Companies like Twitter, Spotify, Shopify, Google, Facebook, Microsoft, and many more have announced varying degrees of permanence to a “digital-by-default” workforce. More and more, employees are considering the ability to work from anywhere as a critical element of an employment decision.

More than 75 percent of the respondents in a recent IBM survey indicated “they would like to continue to work remotely at least occasionally, while more than half – 54 percent – would like this to be their primary way of working.” Companies that may have been five, 10, or even 15 years away from embracing the potential of remote work are starting to wake up as well.

In fact, a Gartner survey revealed that “post-pandemic, 41 percent of employees are likely to work remotely at least some of the time.” Another survey found that 74 percent of chief financial officers “intend to move at least 5 percent of their previously on-site workforce to permanently remote positions.”

The future of work may be “work from anywhere” teams.

What if, instead of moving our in-office experience remote, we could take the best parts of in-person collaboration and merge them with the focus and command-of-schedule that comes from a “work-from-anywhere” policy?

For many employers, blending the best of these worlds will mean an increased reliance on cloud-based collaboration software, and some willingness to experiment, iterate, and learn from mistakes. The goal — and the challenge — is to empower creative teams with tools that help them connect and collaborate while keeping their workflow smooth and efficient. That’s a difficult balance to strike.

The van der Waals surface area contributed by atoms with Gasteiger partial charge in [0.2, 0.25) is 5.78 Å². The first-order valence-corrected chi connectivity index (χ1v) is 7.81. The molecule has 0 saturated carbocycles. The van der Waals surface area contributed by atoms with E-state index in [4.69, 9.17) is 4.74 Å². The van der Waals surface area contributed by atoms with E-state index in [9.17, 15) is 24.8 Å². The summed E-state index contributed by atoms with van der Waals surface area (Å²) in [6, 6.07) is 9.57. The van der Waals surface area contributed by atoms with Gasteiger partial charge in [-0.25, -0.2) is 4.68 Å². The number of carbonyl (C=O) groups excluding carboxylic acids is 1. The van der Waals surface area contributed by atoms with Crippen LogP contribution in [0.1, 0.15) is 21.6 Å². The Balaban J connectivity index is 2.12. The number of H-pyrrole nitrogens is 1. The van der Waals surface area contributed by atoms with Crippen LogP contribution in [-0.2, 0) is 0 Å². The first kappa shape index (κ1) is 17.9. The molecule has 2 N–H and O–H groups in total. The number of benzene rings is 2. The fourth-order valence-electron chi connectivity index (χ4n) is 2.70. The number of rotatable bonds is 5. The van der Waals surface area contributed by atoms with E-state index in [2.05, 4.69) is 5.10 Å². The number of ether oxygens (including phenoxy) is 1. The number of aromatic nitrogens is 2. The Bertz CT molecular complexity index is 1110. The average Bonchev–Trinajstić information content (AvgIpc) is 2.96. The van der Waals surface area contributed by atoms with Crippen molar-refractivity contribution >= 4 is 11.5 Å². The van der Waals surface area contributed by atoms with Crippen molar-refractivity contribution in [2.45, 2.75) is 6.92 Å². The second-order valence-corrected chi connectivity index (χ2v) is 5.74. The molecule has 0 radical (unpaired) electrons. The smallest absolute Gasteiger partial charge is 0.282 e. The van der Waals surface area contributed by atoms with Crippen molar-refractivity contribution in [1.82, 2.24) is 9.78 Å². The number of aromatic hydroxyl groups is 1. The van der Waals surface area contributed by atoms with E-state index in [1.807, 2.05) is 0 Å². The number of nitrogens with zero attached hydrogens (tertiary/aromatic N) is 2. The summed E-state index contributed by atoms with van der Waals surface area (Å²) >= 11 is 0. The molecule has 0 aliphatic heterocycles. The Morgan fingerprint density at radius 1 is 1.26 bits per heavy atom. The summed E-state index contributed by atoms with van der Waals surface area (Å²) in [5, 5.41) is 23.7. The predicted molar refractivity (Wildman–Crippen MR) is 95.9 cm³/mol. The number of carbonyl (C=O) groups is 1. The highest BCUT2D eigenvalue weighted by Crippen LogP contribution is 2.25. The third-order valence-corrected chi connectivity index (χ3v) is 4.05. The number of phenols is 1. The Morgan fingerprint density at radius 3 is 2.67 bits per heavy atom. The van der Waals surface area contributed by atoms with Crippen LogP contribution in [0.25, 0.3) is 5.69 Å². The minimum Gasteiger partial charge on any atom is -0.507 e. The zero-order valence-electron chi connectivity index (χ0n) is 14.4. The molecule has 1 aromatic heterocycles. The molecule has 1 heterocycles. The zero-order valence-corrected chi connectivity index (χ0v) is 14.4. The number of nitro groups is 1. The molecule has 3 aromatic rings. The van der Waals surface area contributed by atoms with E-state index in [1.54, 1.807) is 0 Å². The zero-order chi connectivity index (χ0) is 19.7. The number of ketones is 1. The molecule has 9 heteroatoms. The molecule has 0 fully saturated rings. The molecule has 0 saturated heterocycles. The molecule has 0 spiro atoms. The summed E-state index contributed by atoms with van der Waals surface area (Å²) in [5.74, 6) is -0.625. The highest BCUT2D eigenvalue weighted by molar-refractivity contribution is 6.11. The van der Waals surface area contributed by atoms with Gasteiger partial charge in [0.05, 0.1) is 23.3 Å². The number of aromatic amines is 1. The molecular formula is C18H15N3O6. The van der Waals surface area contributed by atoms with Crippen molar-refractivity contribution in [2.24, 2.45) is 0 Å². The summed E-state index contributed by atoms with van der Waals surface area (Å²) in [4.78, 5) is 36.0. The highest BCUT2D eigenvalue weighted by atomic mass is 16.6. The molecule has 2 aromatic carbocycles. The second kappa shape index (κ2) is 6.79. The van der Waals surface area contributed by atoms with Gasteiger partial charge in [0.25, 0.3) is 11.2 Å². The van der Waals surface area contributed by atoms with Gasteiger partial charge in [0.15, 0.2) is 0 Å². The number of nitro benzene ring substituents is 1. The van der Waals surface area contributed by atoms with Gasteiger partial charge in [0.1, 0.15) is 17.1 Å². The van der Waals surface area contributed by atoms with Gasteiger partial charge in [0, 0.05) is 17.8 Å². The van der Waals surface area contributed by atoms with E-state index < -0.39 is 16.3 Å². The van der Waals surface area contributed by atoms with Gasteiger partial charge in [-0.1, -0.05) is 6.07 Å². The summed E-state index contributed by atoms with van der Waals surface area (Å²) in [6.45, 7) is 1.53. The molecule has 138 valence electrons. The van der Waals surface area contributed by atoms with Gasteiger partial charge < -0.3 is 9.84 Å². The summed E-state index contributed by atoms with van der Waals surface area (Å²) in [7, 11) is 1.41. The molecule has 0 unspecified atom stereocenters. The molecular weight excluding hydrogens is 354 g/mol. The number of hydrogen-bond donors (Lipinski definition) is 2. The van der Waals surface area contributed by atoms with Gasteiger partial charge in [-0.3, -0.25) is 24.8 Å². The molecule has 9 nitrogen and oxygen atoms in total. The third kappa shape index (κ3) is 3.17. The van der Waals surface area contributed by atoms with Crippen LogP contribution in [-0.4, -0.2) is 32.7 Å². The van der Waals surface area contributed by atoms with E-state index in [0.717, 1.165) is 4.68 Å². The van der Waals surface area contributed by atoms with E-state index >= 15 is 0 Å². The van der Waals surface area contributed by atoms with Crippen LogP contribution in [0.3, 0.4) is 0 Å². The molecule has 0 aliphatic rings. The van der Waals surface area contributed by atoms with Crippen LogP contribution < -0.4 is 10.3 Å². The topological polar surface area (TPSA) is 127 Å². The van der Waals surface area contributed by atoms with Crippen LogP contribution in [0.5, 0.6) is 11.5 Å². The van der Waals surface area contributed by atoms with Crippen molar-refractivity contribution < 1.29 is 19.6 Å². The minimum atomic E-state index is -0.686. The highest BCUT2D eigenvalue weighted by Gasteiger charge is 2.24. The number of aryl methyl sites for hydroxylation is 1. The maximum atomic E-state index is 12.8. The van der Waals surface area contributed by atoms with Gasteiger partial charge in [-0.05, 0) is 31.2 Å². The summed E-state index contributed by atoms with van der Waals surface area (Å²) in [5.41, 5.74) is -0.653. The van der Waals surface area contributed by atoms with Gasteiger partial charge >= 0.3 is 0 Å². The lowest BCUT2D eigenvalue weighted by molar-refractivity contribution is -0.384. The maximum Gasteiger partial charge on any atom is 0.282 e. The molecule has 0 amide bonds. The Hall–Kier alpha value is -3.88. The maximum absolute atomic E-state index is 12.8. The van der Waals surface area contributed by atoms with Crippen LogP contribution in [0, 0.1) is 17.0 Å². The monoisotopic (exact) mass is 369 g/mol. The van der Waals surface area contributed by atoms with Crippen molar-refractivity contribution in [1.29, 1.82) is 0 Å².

The answer? Simplify your solutions.

Many brands still store assets like fonts on local servers or even individual team members’ computers, which creates a major challenge when teams can’t access them. Cloud-based asset management, like our Monotype Fonts solution, provides a central management system that teams can access from anywhere, anytime.

Coupled with cloud-based design programs, this allows your creative teams to work unimpeded in a new marketplace. But don’t stop there. It’s not just technology that creates hurdles to success. Changing the psychology of collaboration when teams aren’t together in the same room, and tapping into available expertise to problem solve from afar will take concerted effort from brand and creative leaders in the coming months and years.

Monotype creative director James Fooks-Bale likens the remote work experience to a theme park ride, each of us riding through the highs and lows on our way to something more stable. “There’s enough going on that you could be forgiven for thinking it’s just destruction, fracturing, and pain,” he says. “It’s easy to forget that the pain is the sign of something new emerging, something we’re working together to create and solve for. It’s about all of us individually and collectively defining what post-normal will look like.”

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This content was written by the advertiser and edited by Studio/B to uphold The Boston Globe's content standards. The news and editorial departments of The Boston Globe had no role in its writing, production, or display.